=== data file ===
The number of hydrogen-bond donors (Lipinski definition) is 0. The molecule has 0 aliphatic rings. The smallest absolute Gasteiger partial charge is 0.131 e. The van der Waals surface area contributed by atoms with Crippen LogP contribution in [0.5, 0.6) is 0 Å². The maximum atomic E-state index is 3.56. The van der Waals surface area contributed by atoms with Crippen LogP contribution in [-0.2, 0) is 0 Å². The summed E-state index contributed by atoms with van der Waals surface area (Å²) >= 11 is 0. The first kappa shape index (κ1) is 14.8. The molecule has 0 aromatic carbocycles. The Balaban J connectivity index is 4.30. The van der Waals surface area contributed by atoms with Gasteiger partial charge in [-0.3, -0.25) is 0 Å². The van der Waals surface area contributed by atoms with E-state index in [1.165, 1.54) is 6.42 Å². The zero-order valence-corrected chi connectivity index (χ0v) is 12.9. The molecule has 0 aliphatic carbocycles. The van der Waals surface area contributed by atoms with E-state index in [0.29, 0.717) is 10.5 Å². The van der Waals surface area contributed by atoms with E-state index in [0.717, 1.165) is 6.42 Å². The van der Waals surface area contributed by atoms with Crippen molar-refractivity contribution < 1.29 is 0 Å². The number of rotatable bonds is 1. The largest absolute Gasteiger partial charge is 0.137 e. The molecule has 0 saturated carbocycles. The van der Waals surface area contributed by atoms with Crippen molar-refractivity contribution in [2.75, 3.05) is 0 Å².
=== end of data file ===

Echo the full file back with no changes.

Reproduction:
The number of hydrogen-bond donors (Lipinski definition) is 0. The molecule has 0 aliphatic rings. The smallest absolute Gasteiger partial charge is 0.131 e. The van der Waals surface area contributed by atoms with Crippen LogP contribution in [0.5, 0.6) is 0 Å². The maximum atomic E-state index is 3.56. The van der Waals surface area contributed by atoms with Crippen LogP contribution in [-0.2, 0) is 0 Å². The summed E-state index contributed by atoms with van der Waals surface area (Å²) >= 11 is 0. The first kappa shape index (κ1) is 14.8. The molecule has 0 aromatic carbocycles. The Balaban J connectivity index is 4.30. The van der Waals surface area contributed by atoms with Gasteiger partial charge in [-0.3, -0.25) is 0 Å². The van der Waals surface area contributed by atoms with E-state index in [1.165, 1.54) is 6.42 Å². The zero-order valence-corrected chi connectivity index (χ0v) is 12.9. The molecule has 0 aliphatic carbocycles. The van der Waals surface area contributed by atoms with E-state index in [0.29, 0.717) is 10.5 Å². The van der Waals surface area contributed by atoms with E-state index in [0.717, 1.165) is 6.42 Å². The van der Waals surface area contributed by atoms with Crippen molar-refractivity contribution < 1.29 is 0 Å². The number of rotatable bonds is 1. The largest absolute Gasteiger partial charge is 0.137 e. The molecule has 0 saturated carbocycles. The van der Waals surface area contributed by atoms with Crippen molar-refractivity contribution in [2.75, 3.05) is 0 Å².